Published: March 9, 2011
As “Talk Doesn’t Pay, So Psychiatry Turns Instead to Drug Therapy” (“Doctors Inc.” series, front page, March 6) noted, decades of research have shown that psychotherapy, now eschewed for financial reasons by many practicing psychiatrists, is often as effective as psychotropic drugs — if not more so, as in the treatment for depression.
There is something inherently wrong with a health care system that allows a practitioner to earn more for three 15-minute prescription-writing sessions than for a 45-minute therapy session that teaches patients lifelong coping skills and has no adverse physical side effects.
What is of great concern with the current treatment situation, driven in large measure by the pharmaceutical and health insurance industries, is the diminished quality of care provided to patients. While many of the new psychotropic drugs have proved effective, taking a pill is not always the answer to a mental health problem.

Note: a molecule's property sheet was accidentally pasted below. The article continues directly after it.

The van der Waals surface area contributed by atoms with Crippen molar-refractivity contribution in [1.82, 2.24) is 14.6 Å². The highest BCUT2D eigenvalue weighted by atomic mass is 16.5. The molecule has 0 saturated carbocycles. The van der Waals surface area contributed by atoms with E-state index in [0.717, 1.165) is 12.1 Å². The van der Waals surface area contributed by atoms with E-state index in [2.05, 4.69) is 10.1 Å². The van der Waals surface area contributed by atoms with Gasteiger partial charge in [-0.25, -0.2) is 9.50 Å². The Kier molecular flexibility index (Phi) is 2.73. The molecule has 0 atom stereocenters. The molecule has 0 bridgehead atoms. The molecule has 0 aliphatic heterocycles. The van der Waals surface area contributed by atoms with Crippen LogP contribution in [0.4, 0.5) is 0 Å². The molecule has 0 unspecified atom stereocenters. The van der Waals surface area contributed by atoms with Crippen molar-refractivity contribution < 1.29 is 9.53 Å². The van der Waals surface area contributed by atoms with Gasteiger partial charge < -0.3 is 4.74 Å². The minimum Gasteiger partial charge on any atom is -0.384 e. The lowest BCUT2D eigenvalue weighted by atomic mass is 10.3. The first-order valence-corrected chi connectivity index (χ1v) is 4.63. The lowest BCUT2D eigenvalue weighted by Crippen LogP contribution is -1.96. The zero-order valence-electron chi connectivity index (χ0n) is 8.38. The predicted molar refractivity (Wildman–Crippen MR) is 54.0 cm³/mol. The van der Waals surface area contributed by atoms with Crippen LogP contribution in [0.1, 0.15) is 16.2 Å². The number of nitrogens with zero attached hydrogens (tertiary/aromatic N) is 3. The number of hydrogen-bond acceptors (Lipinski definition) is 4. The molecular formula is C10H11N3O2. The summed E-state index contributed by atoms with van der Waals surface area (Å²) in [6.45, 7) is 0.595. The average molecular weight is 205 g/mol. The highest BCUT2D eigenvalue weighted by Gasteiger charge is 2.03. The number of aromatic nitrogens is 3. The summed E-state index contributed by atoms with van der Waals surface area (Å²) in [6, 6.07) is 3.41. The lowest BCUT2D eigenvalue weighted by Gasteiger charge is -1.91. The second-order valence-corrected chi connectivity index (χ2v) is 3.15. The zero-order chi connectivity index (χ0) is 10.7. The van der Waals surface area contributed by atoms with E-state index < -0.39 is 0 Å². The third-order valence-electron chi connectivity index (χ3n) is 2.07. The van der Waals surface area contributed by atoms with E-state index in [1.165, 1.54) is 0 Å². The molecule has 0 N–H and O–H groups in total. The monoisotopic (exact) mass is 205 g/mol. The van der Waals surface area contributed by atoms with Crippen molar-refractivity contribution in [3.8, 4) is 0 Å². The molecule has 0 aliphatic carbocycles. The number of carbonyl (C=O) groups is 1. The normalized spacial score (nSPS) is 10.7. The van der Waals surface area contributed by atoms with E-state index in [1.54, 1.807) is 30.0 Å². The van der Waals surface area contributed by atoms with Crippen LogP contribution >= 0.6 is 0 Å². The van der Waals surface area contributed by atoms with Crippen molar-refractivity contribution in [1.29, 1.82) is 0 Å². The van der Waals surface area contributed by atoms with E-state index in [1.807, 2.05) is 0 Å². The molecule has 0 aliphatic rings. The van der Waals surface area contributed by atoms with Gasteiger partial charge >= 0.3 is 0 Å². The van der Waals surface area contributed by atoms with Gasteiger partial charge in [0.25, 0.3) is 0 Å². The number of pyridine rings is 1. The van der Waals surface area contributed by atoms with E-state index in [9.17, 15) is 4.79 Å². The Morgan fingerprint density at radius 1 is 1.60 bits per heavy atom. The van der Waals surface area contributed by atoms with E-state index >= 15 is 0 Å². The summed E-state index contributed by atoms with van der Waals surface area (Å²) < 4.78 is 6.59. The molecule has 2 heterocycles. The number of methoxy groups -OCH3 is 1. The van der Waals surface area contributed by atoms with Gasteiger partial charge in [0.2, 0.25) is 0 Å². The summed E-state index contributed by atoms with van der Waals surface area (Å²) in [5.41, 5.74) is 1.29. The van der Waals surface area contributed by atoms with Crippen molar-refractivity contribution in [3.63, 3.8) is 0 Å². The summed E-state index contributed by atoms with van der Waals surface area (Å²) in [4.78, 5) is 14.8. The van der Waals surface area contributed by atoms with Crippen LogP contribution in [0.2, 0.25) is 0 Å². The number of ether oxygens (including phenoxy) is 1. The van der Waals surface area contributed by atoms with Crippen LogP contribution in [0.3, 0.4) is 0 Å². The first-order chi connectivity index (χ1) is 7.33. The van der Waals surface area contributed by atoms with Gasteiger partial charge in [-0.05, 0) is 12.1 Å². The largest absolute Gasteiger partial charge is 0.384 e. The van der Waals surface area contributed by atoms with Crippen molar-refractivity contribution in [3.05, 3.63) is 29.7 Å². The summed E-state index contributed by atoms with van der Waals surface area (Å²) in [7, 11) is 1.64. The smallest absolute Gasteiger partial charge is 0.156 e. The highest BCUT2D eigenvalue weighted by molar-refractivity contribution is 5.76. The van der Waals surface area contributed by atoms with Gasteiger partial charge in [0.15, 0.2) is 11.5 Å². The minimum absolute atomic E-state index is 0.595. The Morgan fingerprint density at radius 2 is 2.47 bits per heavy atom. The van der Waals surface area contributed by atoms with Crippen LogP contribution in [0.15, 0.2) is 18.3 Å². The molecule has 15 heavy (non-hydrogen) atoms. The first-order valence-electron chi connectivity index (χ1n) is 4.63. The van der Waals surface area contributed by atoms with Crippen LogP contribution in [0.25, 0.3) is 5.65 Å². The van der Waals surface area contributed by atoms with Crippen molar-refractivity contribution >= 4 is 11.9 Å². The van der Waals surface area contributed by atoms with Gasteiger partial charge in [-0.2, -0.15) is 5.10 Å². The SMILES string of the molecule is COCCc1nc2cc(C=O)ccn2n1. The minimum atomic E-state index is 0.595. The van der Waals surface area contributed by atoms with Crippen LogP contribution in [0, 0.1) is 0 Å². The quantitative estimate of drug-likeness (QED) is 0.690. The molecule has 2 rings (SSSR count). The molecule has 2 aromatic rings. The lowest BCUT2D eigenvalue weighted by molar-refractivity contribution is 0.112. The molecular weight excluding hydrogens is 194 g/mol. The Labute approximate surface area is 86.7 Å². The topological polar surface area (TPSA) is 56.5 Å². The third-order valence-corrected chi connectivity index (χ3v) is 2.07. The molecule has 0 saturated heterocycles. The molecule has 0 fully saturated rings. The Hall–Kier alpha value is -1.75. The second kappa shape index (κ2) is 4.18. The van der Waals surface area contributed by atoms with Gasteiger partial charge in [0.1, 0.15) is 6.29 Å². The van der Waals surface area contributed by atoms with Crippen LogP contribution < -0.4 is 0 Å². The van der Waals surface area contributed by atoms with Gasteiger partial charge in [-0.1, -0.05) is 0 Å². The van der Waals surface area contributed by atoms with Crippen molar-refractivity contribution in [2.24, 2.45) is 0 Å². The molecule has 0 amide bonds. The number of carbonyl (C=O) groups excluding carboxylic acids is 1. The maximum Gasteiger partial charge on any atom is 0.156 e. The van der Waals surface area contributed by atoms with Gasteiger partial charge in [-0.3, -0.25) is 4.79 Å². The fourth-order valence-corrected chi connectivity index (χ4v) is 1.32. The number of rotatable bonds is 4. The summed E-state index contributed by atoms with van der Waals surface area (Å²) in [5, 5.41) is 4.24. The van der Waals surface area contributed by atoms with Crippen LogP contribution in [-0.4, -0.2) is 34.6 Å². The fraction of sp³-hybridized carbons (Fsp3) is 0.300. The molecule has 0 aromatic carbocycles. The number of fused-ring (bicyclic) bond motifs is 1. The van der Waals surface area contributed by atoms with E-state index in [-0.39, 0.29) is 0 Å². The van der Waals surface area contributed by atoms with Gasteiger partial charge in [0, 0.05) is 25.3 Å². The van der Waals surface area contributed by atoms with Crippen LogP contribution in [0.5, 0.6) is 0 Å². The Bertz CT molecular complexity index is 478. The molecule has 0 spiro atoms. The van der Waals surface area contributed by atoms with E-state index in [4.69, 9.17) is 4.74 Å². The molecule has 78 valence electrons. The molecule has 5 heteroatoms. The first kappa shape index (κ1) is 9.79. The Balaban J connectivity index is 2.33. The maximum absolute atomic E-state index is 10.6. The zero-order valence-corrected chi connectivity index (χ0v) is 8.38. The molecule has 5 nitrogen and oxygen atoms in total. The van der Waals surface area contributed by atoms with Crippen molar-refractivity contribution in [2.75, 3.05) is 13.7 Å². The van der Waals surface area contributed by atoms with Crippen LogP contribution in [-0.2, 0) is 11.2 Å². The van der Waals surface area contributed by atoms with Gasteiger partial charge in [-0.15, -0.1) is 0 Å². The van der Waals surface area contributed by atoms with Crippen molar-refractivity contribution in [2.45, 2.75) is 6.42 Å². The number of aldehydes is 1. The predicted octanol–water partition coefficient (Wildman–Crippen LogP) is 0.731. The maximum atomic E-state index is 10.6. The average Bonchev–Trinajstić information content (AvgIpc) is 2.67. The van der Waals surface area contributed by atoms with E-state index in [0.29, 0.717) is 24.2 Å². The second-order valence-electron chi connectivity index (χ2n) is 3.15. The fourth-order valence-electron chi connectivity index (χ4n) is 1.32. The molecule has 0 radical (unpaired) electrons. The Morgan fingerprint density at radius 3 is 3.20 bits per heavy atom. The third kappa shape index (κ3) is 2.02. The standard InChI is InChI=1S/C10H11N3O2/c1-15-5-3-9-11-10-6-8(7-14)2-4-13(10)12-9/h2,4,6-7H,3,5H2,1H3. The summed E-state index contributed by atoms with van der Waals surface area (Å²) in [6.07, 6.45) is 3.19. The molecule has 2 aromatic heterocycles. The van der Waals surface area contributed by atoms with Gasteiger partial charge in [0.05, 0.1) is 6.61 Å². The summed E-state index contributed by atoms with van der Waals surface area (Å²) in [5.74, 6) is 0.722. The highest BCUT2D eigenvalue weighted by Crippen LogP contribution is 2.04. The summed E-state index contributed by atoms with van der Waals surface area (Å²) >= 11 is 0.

I was heartened to read that Dr. Donald Levin recommends that his patients see a psychologist for psychotherapy, in addition to receiving medications from him. But I must take issue with the article’s statement that psychologists “can often afford to charge less” than psychiatrists because they did not go to medical school.
To earn a doctorate in health service psychology, one must complete five to seven years of graduate academic and clinical work, including a yearlong supervised internship — a rigorous regimen on a par with medical school.
More important, psychotherapy is often the treatment of choice, and it is a travesty that the current health care system promotes medication over psychotherapy regardless of what is in the best interest of the patient.